The mount Command

Before using an NFS directory, attach it to the local filesystem with the mount command. The mount command can be as simple or as complex as it needs to be to get the job done.

At its simplest, mount identifies the remote filesystem to access and the local directory through which it will be accessed. The remote filesystem is identified by the server name, paired with all or part of a directory exported by the server. The local directory is just that—the name of an empty directory created to mount the remote NFS directory. The local directory is called the mount point. Putting this all together, you could mount the directories exported by wren with the mount commands shown in Listing 9.5.

Listing 9.5: Sample Mount Commands

# mount wren:/usr/local/bin /usr/local/bin

# mount wren:/usr/local/man /usr/local/man

# mount wren:/usr/local/doc /usr/local/doc

The Listing 9.5 examples assume that empty /usr/local/bin, /usr/local/man, and /usr/local/doc directories existed on the client before the mount commands were issued. It wouldn't make sense to mount a remote directory full of manual pages over an existing directory unless that directory were empty. The purpose for creating central repositories for man pages and documentation is to save storage on client systems and simplify management. You can do that only if the directories on the client are actually empty.

A simple mount command works under most circumstances, but when needed, options can be added to the mount command line with the -o argument. Table 9.1 lists the mount command options that apply to all types of filesystems.

Table 9.1: Linux mount Command Options




Use asynchronous file I/O.


Update the inode access time for every access.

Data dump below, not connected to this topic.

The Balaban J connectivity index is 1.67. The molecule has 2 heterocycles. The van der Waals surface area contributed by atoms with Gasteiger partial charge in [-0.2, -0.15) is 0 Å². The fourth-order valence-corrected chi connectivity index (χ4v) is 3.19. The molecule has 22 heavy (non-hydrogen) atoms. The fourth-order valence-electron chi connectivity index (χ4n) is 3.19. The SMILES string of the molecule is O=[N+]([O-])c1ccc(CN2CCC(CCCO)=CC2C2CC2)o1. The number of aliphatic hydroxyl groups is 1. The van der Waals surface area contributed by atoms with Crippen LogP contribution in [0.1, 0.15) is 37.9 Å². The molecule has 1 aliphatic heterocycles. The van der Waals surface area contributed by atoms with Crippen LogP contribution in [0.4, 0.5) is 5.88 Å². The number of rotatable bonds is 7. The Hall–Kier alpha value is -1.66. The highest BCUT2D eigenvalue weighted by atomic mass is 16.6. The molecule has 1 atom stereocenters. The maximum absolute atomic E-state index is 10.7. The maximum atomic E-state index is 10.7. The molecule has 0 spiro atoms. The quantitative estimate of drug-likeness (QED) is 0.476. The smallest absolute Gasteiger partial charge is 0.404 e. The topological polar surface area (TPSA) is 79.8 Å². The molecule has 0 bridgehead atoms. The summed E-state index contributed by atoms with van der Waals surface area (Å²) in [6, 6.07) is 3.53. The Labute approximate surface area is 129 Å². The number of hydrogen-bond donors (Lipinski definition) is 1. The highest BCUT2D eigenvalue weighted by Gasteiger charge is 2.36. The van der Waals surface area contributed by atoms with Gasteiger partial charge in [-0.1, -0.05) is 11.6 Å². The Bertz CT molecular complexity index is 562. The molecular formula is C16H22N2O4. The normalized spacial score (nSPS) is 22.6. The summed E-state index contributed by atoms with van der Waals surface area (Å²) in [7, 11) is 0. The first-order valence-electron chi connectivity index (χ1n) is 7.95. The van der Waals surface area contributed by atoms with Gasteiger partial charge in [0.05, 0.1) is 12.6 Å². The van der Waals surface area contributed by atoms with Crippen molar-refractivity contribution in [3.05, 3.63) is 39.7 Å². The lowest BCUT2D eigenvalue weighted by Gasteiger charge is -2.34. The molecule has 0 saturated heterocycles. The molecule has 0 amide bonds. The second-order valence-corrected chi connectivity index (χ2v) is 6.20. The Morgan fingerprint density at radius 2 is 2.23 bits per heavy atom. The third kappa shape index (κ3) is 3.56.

Mount when -a option is used.


Set rw, suid, dev, exec, auto, nouser, and async.


Allow character devices, and block special devices on the filesystem.


Permit execution of files from the filesystem.


Indicates a filesystem that depends on the network.


Don't update inode access time.


Don't mount with the -a option.


Don't allow character devices, and block special devices on the filesystem.


Don't allow execution of files from the filesystem.


Don't allow programs stored on the filesystem to run setuid or setgid.


Only root can mount the filesystem.


Remount a mounted filesystem with new options.


Mount the filesystem read-only.


Mount the filesystem read/write.


Allow programs to run setuid or setgid.


Use synchronous filesystem I/O.


Permit ordinary users to mount the filesystem.

Note Despite the length of this list, you will see even more NFS mount options in the next section.

Assume that you want to mount the /usr/local/bin directory, but for security reasons you don't want to allow any of the programs stored there to run with setuid or setgid permission. You could enter the following mount command:

# mount -o nosuid wren:/usr/local/bin /usr/local/bin

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